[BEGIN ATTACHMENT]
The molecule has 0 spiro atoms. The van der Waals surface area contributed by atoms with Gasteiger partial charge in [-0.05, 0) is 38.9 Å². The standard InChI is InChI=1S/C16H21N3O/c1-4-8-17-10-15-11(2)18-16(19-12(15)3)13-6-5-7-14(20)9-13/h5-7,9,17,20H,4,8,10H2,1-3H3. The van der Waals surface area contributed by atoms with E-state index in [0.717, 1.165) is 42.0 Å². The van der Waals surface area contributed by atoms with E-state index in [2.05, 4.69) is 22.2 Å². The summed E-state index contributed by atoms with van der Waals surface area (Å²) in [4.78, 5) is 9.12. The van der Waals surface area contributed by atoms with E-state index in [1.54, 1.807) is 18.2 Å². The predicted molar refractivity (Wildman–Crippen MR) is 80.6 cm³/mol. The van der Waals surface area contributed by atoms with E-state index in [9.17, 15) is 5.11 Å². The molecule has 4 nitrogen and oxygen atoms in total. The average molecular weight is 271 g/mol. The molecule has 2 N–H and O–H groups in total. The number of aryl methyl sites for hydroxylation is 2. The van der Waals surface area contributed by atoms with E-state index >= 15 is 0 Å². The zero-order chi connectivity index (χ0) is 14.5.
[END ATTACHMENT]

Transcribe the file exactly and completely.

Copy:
The molecule has 0 spiro atoms. The van der Waals surface area contributed by atoms with Gasteiger partial charge in [-0.05, 0) is 38.9 Å². The standard InChI is InChI=1S/C16H21N3O/c1-4-8-17-10-15-11(2)18-16(19-12(15)3)13-6-5-7-14(20)9-13/h5-7,9,17,20H,4,8,10H2,1-3H3. The van der Waals surface area contributed by atoms with E-state index in [0.717, 1.165) is 42.0 Å². The van der Waals surface area contributed by atoms with E-state index in [2.05, 4.69) is 22.2 Å². The summed E-state index contributed by atoms with van der Waals surface area (Å²) in [4.78, 5) is 9.12. The van der Waals surface area contributed by atoms with E-state index in [1.54, 1.807) is 18.2 Å². The predicted molar refractivity (Wildman–Crippen MR) is 80.6 cm³/mol. The van der Waals surface area contributed by atoms with E-state index in [9.17, 15) is 5.11 Å². The molecule has 4 nitrogen and oxygen atoms in total. The average molecular weight is 271 g/mol. The molecule has 2 N–H and O–H groups in total. The number of aryl methyl sites for hydroxylation is 2. The van der Waals surface area contributed by atoms with E-state index >= 15 is 0 Å². The zero-order chi connectivity index (χ0) is 14.5.